We built simple wooden screening around the doors of the chapel to protect the view of bringing people who had died into the building. And wonderful green-fingered members of our team designed and built stunning plant boxes around the screening to make it even more beautiful.

Natural, spacious and beautiful

We’ve been in the cemetery for five years now and it has been an all-round success. Two historically important buildings, which otherwise were being barely used, are now kept warm and in good condition.

Our clients can come somewhere peaceful, natural and beautiful. They can park if they are driving. They visit us in the Gatehouse where we have plenty of space. The meetings can take the time they need to take.

If friends or family want to spend time with the person who has died, we walk them thirty metres to our chapel mortuary where we have a welcoming, neutral room where they can be together, decorate coffins, hold impromptu intimate ceremonies and religious rituals.

Read more: Visiting someone at Poppy’s — your questions answered

Inside Poppy's HQ, sofas, pictures and fireplace

The value of being in nature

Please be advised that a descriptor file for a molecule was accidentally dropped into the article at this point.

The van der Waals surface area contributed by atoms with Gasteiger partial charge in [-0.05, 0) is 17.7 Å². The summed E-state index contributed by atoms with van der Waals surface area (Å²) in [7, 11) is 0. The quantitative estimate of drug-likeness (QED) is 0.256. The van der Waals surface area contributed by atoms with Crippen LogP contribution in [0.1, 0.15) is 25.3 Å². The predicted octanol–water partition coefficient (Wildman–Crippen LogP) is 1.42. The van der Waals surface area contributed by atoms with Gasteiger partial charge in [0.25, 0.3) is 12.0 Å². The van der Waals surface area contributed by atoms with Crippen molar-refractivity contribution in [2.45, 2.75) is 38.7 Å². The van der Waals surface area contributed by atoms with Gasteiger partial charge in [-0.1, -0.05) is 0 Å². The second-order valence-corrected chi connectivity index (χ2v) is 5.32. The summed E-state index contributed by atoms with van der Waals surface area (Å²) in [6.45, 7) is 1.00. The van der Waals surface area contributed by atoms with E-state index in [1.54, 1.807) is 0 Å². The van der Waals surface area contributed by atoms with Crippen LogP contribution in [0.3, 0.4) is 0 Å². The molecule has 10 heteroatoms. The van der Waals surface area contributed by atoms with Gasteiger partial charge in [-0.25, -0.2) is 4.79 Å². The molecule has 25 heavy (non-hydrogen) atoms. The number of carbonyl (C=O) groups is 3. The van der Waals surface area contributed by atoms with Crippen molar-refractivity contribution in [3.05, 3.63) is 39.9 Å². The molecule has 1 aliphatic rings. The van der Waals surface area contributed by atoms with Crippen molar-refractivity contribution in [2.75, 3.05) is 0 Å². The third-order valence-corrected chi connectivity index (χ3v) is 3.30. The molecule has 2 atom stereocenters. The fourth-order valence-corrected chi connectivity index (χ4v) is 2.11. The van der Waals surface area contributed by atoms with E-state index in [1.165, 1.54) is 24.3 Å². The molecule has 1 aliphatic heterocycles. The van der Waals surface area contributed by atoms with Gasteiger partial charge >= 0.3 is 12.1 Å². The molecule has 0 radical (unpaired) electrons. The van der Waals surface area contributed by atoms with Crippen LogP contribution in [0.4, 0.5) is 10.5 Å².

One of the highlights of being in the cemetery is access to our natural environment. Our work as funeral directors is inherently emotional and it can be so helpful to take a walk after a difficult conversation — leaning into the comfort of our natural surroundings can be nurturing and sustaining.

A mortuary like no other

Most funeral directors consider their mortuaries as places to keep the public away from. At Poppy’s, we chose to give our most beautiful, light-filled space to the dead.

We did this both because it is our gentle, thoughtful, natural care for our dead clients which sets us apart, and also because we know how influential the physical environment is on the quality of the care given. When our team cares for our dead clients, they do so in a space that feels beautiful and special.

A relationship based on values

Much of the success of our headquarters in the cemetery has been built on the relationship we have with Lambeth Council and the cemetery itself. We see Lambeth Council as a partner rather than as a traditional ‘landlord’. This means we communicate well and often.

We take the long view on our tenancy, investing in the buildings and caring for them thoughtfully, often taking actions that prioritise our community, the environment and the buildings themselves over and above making or saving money.

Our drive towards B Corp accreditation means we are often looking for ways to lessen the impact of our buildings and our work on the planet.

Looking towards the future

We have ambitious plans to grow Poppy’s so that client-centred, transparent, environmentally-conscious death care can be available to many more people.

We believe our focus on people and planet is well suited to working in partnership with cemeteries who have buildings that lie unused. Because the physical environments in which we provide death care matter hugely — working with a cemetery can be a partnership based on incredibly strong values.

Read about our new second location in East Sheen.